In general, when developers develop application scenarios, they must consider which application scenarios are safe in what threat model . In addition, we also need to specifically consider whether our application scenario can run on a specific alliance chain or public chain? Although it is said earlier, the assumption of the alliance chain is a semi-trust threat model, which does not mean that all alliance chains are safe and reliable in the semi-trust threat model. Similarly, we talked about the need for the public chain to be safe and reliable in the Byzantine threat model, but it does not mean that all public chains in the market are safe and reliable in the Byzantine threat model.
Read this, you may ask: How many public chains on the market can be completely safe in the Byzantine threat model? Of course, everyone will ask: Does our current public chain have enough technical support to ensure that it is completely safe in the Byzantine threat model? We try to answer these questions in this and subsequent series.
When you can guess who is coming out of the next block, it’s horrible!
Let's start with a very basic example to illustrate the gap between ideal and reality: in a PoS-based coalition chain or public chain, if the next block is generated, you can predict that the next block will be specific to a particular block. Participant A is generated , then this blockchain system will be vulnerable to attack. This situation has occurred several times in the EOSIO – Blockchain software architecture blockchain. The blacklist mechanism of the EOS system and the super-node sequential block-out mechanism allow hackers to easily complete transactions during the blackout of some blacklisted nodes.
For example, some participants or non-participants may bribe A to exclude certain transactions from the next block . In addition, if both participants A and B satisfy the generation condition of the next block, A may initiate a DoS attack on B's network, so that B cannot publish the block it generates. The result is likely to be that the block of A is accepted by everyone. So in an ideal blockchain system, participants want their producer identity to be unpredictable until the next block is generated . But many blockchain systems on the market have not fulfilled our ideals. Perhaps in the semi-trust threat model adopted by the alliance chain, the predictability of the identity of the next block generator can be "accepted".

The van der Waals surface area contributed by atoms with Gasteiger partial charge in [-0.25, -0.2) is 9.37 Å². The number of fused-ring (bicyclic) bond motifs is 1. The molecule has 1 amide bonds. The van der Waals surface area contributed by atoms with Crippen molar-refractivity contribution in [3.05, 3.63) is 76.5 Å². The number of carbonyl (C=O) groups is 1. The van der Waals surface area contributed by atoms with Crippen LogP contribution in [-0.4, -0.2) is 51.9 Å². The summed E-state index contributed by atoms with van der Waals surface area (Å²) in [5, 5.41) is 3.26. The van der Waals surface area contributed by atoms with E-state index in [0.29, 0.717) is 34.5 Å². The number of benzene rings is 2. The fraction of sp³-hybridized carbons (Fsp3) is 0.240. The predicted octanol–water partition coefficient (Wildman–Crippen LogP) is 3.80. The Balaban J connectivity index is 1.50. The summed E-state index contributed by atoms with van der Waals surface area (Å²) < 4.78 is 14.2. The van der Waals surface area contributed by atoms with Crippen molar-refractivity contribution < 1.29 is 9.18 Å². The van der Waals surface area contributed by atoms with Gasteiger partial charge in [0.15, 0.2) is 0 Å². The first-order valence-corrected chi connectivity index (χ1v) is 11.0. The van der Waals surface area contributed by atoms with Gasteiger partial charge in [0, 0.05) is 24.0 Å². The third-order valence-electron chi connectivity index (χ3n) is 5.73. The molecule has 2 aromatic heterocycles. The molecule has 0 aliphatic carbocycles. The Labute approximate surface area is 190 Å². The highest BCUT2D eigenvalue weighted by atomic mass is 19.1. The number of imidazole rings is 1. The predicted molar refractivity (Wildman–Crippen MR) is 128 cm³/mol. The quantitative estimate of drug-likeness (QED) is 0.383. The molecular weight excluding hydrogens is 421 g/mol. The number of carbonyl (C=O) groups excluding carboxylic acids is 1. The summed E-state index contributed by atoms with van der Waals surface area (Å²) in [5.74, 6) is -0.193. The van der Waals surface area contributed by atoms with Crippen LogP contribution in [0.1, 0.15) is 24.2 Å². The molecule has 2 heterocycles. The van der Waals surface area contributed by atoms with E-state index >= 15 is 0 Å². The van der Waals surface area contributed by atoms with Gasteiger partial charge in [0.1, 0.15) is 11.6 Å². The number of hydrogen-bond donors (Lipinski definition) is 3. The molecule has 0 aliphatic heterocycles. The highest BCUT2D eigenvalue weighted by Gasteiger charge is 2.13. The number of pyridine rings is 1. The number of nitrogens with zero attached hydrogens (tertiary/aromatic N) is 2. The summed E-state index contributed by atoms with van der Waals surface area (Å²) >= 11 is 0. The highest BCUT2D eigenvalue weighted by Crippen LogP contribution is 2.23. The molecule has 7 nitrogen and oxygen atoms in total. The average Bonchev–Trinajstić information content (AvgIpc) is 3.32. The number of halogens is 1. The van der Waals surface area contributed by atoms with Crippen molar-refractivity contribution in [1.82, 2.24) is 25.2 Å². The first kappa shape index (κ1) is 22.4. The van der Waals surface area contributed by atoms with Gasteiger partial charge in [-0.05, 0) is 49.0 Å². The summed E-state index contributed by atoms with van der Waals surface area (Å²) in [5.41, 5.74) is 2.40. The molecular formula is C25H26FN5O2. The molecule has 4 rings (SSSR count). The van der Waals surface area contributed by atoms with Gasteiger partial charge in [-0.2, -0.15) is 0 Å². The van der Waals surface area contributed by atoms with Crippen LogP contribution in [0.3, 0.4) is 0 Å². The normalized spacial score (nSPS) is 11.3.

But in the Byzantine model used in the public chain, this predictability is absolutely unacceptable . In some current public chains, some systems (such as Algorand ) use a verifiable random number generator (VRF) to ensure the unpredictability of the identity of the next block generator. Other public chains (such as Sperax ) use tamper-resistant hardware systems to ensure the unpredictability of the identity of the next block generator. So everyone is analyzing whether a chain is safe and reliable. First of all, we should analyze where the random number of the system comes from and whether it is safe. Although most of the federation chains do not use enough random numbers, we believe that even in the semi-trust threat model, we still need to ensure the unpredictability of the identity of the next block generator. As an exercise, readers can analyze all the blockchains on the market to see if they can meet this basic condition.
Another important core question is whether the Byzantine protocol currently used by people is still safe in an Internet-based network environment. The Byzantine agreement is an old topic. Byzantine (present-day Istanbul), the capital of the Roman Empire more than 2,000 years ago, the various forces of the Roman Empire were separated far apart, and the generals and the generals could only rely on messenger to transmit news. The generals of the Imperial Army must unanimously decide whether to attack a certain enemy. But there are traitors in the general. The traitor can take any means to prevent the loyal generals from reaching a unanimous decision.
In order to solve the problem of coordination between servers in distributed computing, Turing Award winner Lamport and his collaborators introduced the Byzantine protocol issue to computer science around 1982. Since then, a series of distributed consensus protocols have been designed and widely used (such as Rampart and SecureRing). These protocols are mainly used in relatively closed environments (such as data centers), so they all have strong assumptions. In particular, many Byzantine agreements use the following two assumptions:
1. The communication network used by the Byzantine protocol is a complete graph. Put another way, there is a safe point-to-point communication channel between all participants in the Byzantine agreement. This assumption is difficult to achieve for the alliance chain. For a completely open public chain, we doubt that this assumption is still true.
2. The communication network used by the Byzantine protocol is a synchronous network . That is, there is a global variable △. The message sent by each protocol participant at time t must arrive at the receiving node before t+ △.